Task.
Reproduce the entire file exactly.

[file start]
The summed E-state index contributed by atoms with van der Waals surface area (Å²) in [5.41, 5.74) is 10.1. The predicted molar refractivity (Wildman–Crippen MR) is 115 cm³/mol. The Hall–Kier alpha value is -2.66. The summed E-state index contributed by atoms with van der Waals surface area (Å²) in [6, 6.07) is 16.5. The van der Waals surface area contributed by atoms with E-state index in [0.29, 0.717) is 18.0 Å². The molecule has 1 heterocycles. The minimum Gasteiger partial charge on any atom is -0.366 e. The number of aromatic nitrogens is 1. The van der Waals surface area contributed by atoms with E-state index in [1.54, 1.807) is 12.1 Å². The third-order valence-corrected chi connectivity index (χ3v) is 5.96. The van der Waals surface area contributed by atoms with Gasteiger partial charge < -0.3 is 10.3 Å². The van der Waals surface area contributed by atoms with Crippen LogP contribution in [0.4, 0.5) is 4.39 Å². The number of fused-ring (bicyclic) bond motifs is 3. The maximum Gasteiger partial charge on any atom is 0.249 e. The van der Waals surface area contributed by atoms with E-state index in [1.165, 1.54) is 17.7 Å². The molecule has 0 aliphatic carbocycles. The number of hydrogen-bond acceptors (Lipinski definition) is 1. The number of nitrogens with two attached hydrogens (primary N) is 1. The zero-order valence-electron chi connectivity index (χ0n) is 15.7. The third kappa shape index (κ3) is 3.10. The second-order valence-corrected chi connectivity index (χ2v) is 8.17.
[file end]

The summed E-state index contributed by atoms with van der Waals surface area (Å²) in [5.41, 5.74) is 10.1. The predicted molar refractivity (Wildman–Crippen MR) is 115 cm³/mol. The Hall–Kier alpha value is -2.66. The summed E-state index contributed by atoms with van der Waals surface area (Å²) in [6, 6.07) is 16.5. The van der Waals surface area contributed by atoms with E-state index in [0.29, 0.717) is 18.0 Å². The molecule has 1 heterocycles. The minimum Gasteiger partial charge on any atom is -0.366 e. The number of aromatic nitrogens is 1. The van der Waals surface area contributed by atoms with E-state index in [1.54, 1.807) is 12.1 Å². The third-order valence-corrected chi connectivity index (χ3v) is 5.96. The van der Waals surface area contributed by atoms with Gasteiger partial charge < -0.3 is 10.3 Å². The van der Waals surface area contributed by atoms with Crippen LogP contribution in [0.4, 0.5) is 4.39 Å². The number of fused-ring (bicyclic) bond motifs is 3. The maximum Gasteiger partial charge on any atom is 0.249 e. The van der Waals surface area contributed by atoms with E-state index in [1.165, 1.54) is 17.7 Å². The molecule has 0 aliphatic carbocycles. The number of hydrogen-bond acceptors (Lipinski definition) is 1. The number of nitrogens with two attached hydrogens (primary N) is 1. The zero-order valence-electron chi connectivity index (χ0n) is 15.7. The third kappa shape index (κ3) is 3.10. The second-order valence-corrected chi connectivity index (χ2v) is 8.17.